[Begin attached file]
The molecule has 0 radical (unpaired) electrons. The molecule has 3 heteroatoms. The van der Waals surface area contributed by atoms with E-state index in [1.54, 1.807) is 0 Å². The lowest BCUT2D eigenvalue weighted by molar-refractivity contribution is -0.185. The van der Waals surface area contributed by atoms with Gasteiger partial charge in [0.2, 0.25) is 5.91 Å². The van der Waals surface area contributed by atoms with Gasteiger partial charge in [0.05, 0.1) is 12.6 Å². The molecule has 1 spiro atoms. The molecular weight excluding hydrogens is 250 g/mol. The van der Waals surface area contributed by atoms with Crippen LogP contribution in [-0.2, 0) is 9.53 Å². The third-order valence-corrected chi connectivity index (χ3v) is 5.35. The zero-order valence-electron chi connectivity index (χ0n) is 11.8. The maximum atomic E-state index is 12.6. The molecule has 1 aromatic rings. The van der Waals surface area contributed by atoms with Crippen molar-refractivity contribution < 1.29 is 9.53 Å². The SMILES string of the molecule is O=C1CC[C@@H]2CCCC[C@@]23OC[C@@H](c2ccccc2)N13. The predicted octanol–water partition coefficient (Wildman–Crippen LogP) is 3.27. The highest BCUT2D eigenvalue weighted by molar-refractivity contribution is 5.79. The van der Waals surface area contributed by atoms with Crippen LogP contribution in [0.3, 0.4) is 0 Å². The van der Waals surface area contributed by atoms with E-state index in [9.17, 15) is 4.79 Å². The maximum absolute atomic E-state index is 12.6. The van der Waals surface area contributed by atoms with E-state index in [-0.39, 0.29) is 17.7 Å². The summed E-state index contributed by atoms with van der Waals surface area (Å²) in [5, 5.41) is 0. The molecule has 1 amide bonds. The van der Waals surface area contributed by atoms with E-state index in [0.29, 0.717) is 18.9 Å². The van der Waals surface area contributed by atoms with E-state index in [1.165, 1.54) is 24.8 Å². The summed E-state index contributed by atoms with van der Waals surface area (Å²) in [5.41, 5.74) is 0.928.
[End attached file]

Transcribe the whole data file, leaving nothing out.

The molecule has 0 radical (unpaired) electrons. The molecule has 3 heteroatoms. The van der Waals surface area contributed by atoms with E-state index in [1.54, 1.807) is 0 Å². The lowest BCUT2D eigenvalue weighted by molar-refractivity contribution is -0.185. The van der Waals surface area contributed by atoms with Gasteiger partial charge in [0.2, 0.25) is 5.91 Å². The van der Waals surface area contributed by atoms with Gasteiger partial charge in [0.05, 0.1) is 12.6 Å². The molecule has 1 spiro atoms. The molecular weight excluding hydrogens is 250 g/mol. The van der Waals surface area contributed by atoms with Crippen LogP contribution in [-0.2, 0) is 9.53 Å². The third-order valence-corrected chi connectivity index (χ3v) is 5.35. The zero-order valence-electron chi connectivity index (χ0n) is 11.8. The maximum atomic E-state index is 12.6. The molecule has 1 aromatic rings. The van der Waals surface area contributed by atoms with Crippen molar-refractivity contribution < 1.29 is 9.53 Å². The SMILES string of the molecule is O=C1CC[C@@H]2CCCC[C@@]23OC[C@@H](c2ccccc2)N13. The predicted octanol–water partition coefficient (Wildman–Crippen LogP) is 3.27. The highest BCUT2D eigenvalue weighted by molar-refractivity contribution is 5.79. The van der Waals surface area contributed by atoms with Crippen LogP contribution in [0.3, 0.4) is 0 Å². The van der Waals surface area contributed by atoms with E-state index in [9.17, 15) is 4.79 Å². The maximum absolute atomic E-state index is 12.6. The van der Waals surface area contributed by atoms with E-state index in [-0.39, 0.29) is 17.7 Å². The summed E-state index contributed by atoms with van der Waals surface area (Å²) in [5, 5.41) is 0. The molecule has 1 amide bonds. The van der Waals surface area contributed by atoms with E-state index in [0.29, 0.717) is 18.9 Å². The van der Waals surface area contributed by atoms with E-state index in [1.165, 1.54) is 24.8 Å². The summed E-state index contributed by atoms with van der Waals surface area (Å²) in [5.41, 5.74) is 0.928.